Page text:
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Chapter 7 of Behind the 7th Veil

by Barry Fulton

10:35 am. Thomas Scott stood in front of the reception desk at the Hotel Altwienerhof, a comfortable distance from the city center. He was alone. The receptionist must have stepped away. The flight had been pleasant enough. He had slept. And he had two cups of Austrian Airlines coffee when he awoke. Still, he was exhausted. He had an appointment in the afternoon with the director of the Filmarchiv Austria. Before then, a few hours’ sleep and a shower would revive him. He would be okay if the receptionist showed up. He stretched. He paced. He checked the time. Finally, she appeared.

Guten Morgen,” she began, but immediately switched to English. He was a tourist, she was sure. Light stubble, wrinkled jacket, and a forced smile. “I hope I didn’t keep you waiting.”

“No, no,” he said, in an apologetic tone. He knew the drill, so handed her his passport.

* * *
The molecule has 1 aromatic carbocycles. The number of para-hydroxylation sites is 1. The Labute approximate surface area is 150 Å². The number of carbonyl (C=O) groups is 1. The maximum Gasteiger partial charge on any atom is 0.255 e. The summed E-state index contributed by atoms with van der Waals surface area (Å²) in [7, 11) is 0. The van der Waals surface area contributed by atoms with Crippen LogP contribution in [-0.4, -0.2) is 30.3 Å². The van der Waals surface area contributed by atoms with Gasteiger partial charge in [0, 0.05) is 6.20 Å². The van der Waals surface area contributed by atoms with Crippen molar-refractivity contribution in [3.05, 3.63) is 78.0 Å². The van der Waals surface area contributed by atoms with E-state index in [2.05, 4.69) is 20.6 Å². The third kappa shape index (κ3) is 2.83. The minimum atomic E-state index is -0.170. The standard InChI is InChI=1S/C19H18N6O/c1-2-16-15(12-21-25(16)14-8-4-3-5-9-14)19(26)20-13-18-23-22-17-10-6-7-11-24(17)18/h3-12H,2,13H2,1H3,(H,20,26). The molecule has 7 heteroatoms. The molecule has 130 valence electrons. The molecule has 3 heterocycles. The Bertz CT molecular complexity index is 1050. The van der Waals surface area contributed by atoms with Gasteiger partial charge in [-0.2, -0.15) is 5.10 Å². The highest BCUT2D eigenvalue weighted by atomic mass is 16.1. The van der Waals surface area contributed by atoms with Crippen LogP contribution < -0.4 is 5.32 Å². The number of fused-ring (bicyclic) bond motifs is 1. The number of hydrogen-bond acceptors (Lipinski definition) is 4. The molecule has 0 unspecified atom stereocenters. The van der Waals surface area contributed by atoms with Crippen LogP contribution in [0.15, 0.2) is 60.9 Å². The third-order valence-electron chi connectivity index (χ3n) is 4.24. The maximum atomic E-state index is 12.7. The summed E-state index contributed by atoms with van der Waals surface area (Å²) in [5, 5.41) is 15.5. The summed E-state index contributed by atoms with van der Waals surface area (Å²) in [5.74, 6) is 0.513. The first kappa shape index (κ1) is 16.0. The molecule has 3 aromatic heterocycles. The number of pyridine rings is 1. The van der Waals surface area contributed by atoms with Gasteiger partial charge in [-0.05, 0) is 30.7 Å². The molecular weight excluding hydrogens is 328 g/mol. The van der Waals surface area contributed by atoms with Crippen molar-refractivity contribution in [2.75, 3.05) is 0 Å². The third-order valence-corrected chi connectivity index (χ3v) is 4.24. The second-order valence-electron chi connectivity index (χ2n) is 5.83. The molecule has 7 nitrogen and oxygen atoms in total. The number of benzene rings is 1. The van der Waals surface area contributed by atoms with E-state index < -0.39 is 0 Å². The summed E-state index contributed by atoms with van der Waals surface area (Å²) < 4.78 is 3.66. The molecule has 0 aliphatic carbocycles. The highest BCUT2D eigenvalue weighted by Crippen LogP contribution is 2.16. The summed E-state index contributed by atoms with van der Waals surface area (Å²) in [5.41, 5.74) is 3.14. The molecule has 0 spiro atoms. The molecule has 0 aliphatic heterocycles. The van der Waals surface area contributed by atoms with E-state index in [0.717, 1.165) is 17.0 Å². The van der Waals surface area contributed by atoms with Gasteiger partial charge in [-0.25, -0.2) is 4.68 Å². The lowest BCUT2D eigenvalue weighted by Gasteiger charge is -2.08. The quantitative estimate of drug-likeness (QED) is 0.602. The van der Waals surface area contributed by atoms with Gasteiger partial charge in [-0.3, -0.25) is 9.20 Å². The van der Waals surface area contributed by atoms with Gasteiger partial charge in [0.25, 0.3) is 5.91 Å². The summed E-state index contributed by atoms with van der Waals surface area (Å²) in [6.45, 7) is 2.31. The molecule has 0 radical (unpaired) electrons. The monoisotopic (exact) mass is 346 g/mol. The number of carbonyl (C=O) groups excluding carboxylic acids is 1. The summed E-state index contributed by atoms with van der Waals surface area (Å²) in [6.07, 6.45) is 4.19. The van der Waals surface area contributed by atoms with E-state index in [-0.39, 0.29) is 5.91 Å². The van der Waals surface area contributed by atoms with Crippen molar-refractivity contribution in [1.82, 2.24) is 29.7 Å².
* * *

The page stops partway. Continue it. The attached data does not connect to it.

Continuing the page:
“Mr. Scott,” she said, “welcome to Vienna. May I assume you have a reservation?”

“Yes, certainly, I’ll be here for five days.”

He waited as she checked her computer. And waited as her smile disappeared.

“Your name’s not here, but don’t be alarmed. There are no names here. Happens every week, and I’m supposed to improvise when this computer is… completely fucked. Isn’t that what you say in America? What do they expect me to do? Pick some room at random? Well, no. I have to confirm it’s available, that the prior guest has checked out, that the linens have been changed.”

“I understand,” Scott said, still patient, but eager to get to his room, any room.